Retail Imports to Increase 2.3 Percent in January as Port Strike Threat Continues
Import cargo volume at the nation’s major retail container ports is expected to increase 2.3 percent in January over the same month last year as retailers continue to urge labor and management to avoid a strike at East Coast and Gulf Coast docks, according to the monthly Global Port Tracker report released today by the National Retail Federation and Hackett Associates.
“The strike deadline came and went at the end of December, but the threat of closing down nearly half our nation’s port capacity has only been postponed, not eliminated,” NRF Vice President for Supply Chain and Customs Policy Jonathan Gold said. “The uncertainty of what will happen in February has retailers implementing expensive contingency plans yet again and is a burden our economy cannot afford.”
The latest extension of contract talks between the International Longshoremen’s Association and the U.S. Maritime Alliance runs through February 6 and comes after previous strike deadlines in September and October. The union and management are scheduled to meet next week under the supervision of federal mediators, but the ILA walked away from local talks affecting the Ports of New York and New Jersey earlier this week. A strike would close 14 ports from Maine to Texas where nearly 15,000 dockworkers handle 40 percent of the nation’s ocean cargo.
U.S. ports followed by Global Port Tracker handled 1.25 million Twenty-foot Equivalent Units in November, the latest month for which after-the-fact numbers are available. With most holiday merchandise already in the country, that was down 8.6 percent from October, and down 2.8 percent from November 2011. One TEU is one 20-foot cargo container or its equivalent.
December was estimated at 1.3 million TEU, up 6.5 percent from last year. January is forecast at 1.31 million TEU, up 2.3 percent from January 2012; February at 1.15 million TEU, up 6 percent; March at 1.25 million TEU, up 0.5 percent, April at 1.33 million TEU, up 1.7 percent, and May at 1.42 million TEU, up 3.4 percent.
The first half of 2012 totaled 7.7 million TEU, up 3 percent from the same period last year. For the full year, 2012 was estimated at 15.8 million TEU, up 2.9 percent from 2011.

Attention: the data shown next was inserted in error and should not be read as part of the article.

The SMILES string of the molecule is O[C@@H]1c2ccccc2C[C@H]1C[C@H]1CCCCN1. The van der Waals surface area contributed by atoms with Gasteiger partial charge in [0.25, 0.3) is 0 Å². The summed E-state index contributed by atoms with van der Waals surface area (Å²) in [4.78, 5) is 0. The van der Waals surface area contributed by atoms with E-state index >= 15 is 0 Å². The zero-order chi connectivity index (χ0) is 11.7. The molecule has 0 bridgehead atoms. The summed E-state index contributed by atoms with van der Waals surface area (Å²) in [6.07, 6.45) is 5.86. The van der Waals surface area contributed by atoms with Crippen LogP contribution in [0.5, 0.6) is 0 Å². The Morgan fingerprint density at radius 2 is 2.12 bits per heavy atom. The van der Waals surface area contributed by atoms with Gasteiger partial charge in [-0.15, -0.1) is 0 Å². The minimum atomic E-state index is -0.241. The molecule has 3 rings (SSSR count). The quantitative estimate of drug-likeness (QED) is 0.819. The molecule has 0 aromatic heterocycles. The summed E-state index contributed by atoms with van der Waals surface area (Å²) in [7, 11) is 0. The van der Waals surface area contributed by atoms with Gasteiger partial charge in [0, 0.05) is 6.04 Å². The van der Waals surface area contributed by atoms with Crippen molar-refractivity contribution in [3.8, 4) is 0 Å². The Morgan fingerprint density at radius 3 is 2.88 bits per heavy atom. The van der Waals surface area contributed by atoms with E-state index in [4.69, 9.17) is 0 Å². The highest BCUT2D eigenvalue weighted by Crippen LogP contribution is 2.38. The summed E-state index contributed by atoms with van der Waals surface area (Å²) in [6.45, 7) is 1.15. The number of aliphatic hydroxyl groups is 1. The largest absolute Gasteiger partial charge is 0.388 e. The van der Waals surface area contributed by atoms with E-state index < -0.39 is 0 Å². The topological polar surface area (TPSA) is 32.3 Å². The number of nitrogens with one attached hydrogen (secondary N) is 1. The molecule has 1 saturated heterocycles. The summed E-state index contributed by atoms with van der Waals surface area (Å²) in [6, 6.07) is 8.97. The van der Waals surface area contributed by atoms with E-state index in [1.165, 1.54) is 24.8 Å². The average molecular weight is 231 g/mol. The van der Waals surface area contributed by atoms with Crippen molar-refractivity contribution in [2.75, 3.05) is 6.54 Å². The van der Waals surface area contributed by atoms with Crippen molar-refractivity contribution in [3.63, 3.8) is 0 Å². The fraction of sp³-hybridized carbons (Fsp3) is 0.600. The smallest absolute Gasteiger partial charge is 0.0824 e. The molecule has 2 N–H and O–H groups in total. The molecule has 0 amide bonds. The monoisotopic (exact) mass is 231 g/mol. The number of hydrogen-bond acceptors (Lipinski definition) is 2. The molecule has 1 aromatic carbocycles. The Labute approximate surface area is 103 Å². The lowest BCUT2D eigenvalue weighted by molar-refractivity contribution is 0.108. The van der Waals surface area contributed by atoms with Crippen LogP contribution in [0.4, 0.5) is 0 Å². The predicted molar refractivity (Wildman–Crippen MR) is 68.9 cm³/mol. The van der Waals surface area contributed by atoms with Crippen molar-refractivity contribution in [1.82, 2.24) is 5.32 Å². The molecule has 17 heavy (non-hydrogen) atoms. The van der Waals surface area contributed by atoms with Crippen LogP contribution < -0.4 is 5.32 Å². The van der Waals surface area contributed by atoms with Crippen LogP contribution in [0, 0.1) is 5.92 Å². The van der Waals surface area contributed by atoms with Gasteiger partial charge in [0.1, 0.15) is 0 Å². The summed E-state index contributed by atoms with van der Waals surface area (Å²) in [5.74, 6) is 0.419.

Hackett Associates Founder Ben Hackett said there were signs that retailers brought merchandise into the country early as the ILA’s December 29 strike deadline approached.
“We have seen a rise in the level of the retail inventory-to-sales ratio,” Hackett Associates Founder Ben Hackett said. “This may be a reflection of importers stocking up ahead of the East Coast/Gulf coast port strike that was expected, though the run-up came well ahead of that.”
Global Port Tracker, which is produced for NRF by the consulting firm Hackett Associates, covers the U.S. ports of Long Angeles/Long Beach, Oakland, Seattle and Tacoma on the West Coast; New York/New Jersey, Hampton Roads, Charleston, Savannah, Port Everglades and Miami on the East Coast, and Houston on the Gulf Coast. The report is free to NRF retail members, and subscription information is available at www.nrf.com/PortTracker or by calling (202) 783-7971. Subscription information for non-members can be found at www.globalportracker.com.
As the world’s largest retail trade association and the voice of retail worldwide, NRF represents retailers of all types and sizes, including chain restaurants and industry partners, from the United States and more than 45 countries abroad. Retailers operate more than 3.6 million U.S. establishments that support one in four U.S. jobs – 42 million working Americans. Contributing $2.5 trillion to annual GDP, retail is a daily barometer for the nation’s economy. NRF’s Retail Means Jobs campaign emphasizes the economic importance of retail and encourages policymakers to support a Jobs, Innovation and Consumer Value Agenda aimed at boosting economic growth and job creation. www.nrf.com
Hackett Associates provides expert consulting, research and advisory services to the international maritime industry, government agencies and international institutions.
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